Juul vape has raised more than $700 million in debt to maintain its operations.
Just a week before the financing, Altria, a tobacco company, wrote down $4 billion in its Juul investment assets, almost a third of the $12.8 billion it initially invested in the company.
As electronic cigarette related diseases spread across the U.S., regulatory scrutiny in the U.S. intensified, which had an impact on the company. Juul cut more than 650 jobs in November and announced plans to cut $1 billion in spending. It has also pulled its most popular flavors out of the US market and curtailed its international expansion plans.
Struggling to cope with growing pressure from regulators, Juul saw its valuation plummet from $38 billion. Juul is currently facing a number of lawsuits and strict regulatory scrutiny. The U.S. FDA is also cracking down on e-cigarettes. In January, it issued a ban on all flavors of e-cigarettes.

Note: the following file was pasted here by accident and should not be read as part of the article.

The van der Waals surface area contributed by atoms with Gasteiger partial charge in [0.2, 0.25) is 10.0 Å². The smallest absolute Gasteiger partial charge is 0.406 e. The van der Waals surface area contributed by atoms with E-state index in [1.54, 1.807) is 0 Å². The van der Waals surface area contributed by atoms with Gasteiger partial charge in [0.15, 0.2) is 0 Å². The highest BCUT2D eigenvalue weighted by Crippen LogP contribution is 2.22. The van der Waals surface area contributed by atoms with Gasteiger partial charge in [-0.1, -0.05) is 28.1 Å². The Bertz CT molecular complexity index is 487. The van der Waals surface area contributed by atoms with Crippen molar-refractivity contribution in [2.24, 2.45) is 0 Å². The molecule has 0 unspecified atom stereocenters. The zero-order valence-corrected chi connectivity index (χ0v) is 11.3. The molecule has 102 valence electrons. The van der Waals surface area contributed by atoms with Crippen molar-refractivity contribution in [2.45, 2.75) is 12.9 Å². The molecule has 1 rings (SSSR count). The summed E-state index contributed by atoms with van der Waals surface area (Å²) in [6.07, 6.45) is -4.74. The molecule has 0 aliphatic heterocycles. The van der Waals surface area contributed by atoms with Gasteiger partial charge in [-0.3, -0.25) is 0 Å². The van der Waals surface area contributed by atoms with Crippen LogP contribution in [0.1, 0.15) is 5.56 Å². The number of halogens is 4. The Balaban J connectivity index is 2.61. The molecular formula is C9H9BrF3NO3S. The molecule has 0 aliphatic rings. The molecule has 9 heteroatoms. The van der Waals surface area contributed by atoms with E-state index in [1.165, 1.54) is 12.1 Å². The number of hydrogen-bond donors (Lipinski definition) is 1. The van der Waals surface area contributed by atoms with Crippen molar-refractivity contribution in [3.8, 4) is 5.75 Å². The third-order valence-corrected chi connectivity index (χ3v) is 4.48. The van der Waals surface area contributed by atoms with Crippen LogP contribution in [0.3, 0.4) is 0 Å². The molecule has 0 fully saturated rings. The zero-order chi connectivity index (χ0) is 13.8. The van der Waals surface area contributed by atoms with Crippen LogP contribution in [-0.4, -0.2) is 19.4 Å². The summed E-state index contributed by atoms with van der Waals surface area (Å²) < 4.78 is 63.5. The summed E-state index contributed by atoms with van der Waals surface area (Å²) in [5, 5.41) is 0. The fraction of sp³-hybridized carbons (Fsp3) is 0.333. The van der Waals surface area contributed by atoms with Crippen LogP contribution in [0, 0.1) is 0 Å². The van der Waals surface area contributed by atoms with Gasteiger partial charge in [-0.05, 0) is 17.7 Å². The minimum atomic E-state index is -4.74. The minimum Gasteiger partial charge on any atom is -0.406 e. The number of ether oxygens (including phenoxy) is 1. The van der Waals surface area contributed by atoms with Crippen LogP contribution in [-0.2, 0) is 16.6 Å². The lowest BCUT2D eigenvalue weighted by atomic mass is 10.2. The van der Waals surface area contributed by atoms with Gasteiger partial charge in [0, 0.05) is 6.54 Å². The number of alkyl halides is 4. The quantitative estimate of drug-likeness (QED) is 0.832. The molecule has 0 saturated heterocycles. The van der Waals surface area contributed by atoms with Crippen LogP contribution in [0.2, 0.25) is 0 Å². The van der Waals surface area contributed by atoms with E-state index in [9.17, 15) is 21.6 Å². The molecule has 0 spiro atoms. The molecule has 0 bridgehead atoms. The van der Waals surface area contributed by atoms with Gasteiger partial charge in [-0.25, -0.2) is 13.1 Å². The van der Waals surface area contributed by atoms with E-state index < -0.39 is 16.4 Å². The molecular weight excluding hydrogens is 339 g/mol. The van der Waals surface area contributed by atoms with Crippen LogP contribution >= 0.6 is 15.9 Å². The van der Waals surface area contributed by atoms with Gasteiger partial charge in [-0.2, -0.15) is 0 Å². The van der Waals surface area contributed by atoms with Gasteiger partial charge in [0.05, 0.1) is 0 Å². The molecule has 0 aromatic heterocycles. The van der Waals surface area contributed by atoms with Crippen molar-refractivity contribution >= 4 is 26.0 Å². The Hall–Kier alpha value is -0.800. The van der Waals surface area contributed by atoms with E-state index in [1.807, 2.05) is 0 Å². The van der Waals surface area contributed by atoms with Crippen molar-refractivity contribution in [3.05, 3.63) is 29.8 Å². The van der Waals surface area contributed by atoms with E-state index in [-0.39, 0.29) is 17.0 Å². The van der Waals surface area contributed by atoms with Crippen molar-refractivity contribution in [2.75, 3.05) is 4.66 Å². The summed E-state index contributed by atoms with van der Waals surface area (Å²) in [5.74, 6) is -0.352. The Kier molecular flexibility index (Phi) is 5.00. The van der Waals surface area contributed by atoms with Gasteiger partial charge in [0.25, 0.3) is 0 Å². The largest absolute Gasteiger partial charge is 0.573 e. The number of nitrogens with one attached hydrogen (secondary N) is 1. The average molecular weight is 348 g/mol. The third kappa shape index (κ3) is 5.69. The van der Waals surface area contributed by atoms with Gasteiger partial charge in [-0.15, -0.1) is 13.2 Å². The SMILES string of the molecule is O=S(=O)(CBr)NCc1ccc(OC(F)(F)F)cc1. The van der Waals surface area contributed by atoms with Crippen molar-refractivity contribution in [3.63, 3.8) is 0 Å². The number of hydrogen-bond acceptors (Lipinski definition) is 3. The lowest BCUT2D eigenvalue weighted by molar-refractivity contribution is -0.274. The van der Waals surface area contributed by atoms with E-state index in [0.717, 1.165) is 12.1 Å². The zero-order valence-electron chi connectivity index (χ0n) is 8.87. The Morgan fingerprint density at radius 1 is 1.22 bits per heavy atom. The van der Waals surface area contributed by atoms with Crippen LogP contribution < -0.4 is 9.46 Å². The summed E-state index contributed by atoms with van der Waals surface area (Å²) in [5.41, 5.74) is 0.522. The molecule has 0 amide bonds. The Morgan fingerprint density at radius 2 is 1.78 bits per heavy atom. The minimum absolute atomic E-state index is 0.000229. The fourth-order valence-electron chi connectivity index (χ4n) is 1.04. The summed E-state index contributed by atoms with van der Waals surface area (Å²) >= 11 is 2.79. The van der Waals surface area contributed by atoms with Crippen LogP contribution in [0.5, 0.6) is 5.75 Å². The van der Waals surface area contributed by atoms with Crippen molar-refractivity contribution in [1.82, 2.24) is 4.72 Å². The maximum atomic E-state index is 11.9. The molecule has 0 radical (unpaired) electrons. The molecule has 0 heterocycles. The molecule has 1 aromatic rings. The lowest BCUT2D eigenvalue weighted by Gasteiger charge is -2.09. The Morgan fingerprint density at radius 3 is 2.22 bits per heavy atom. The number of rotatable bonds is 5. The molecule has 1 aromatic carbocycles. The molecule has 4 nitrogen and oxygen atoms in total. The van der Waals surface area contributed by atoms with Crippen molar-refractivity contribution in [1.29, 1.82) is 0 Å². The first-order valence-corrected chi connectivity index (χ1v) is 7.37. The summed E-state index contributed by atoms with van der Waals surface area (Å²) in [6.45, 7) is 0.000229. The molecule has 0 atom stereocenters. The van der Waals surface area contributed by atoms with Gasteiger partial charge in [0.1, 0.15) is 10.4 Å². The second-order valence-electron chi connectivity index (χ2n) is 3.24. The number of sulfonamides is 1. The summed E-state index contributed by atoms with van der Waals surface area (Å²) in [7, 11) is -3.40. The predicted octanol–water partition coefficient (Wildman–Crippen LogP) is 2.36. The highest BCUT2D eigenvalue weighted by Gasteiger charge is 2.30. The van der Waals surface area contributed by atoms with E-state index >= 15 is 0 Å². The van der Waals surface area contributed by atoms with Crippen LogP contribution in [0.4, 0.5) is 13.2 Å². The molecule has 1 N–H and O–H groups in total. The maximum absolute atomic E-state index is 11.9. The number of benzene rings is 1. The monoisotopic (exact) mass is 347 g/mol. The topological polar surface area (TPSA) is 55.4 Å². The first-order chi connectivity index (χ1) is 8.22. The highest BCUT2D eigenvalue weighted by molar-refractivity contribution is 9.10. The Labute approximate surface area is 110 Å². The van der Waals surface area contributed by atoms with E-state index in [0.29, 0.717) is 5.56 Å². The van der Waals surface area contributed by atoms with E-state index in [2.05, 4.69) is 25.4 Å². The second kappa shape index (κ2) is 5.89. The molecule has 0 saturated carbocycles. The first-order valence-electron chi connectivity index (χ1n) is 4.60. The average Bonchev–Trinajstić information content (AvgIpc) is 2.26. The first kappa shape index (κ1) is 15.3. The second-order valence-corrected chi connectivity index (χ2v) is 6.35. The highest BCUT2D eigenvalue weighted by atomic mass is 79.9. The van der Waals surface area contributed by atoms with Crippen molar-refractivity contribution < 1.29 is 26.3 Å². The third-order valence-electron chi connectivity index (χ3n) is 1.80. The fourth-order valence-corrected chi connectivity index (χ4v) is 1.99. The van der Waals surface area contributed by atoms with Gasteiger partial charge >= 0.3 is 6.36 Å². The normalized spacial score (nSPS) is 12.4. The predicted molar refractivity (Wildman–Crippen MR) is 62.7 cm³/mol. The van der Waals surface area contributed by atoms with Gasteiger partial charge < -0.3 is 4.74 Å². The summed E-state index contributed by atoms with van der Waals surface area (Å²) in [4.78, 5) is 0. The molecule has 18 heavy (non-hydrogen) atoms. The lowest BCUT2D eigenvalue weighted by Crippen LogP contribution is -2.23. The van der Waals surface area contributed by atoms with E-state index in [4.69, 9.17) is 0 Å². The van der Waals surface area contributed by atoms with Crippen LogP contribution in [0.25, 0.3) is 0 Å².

A spokesman for Juul said the company is committed to working with the U.S. government to ban the use of e-cigarettes by minors and help adult smokers transition from using traditional cigarettes to using e-cigarettes.
As part of this process in the United States, Juul is preparing comprehensive and scientific pre-sales applications for tobacco products. In November, Juul stopped selling e-cigarettes other than tobacco and menthol flavors, stopped TV, print media and digital media advertising, implemented a $1 billion restructuring plan, and avoided lobbying the government on the draft of flavor guide, and it supported the final decision of the government.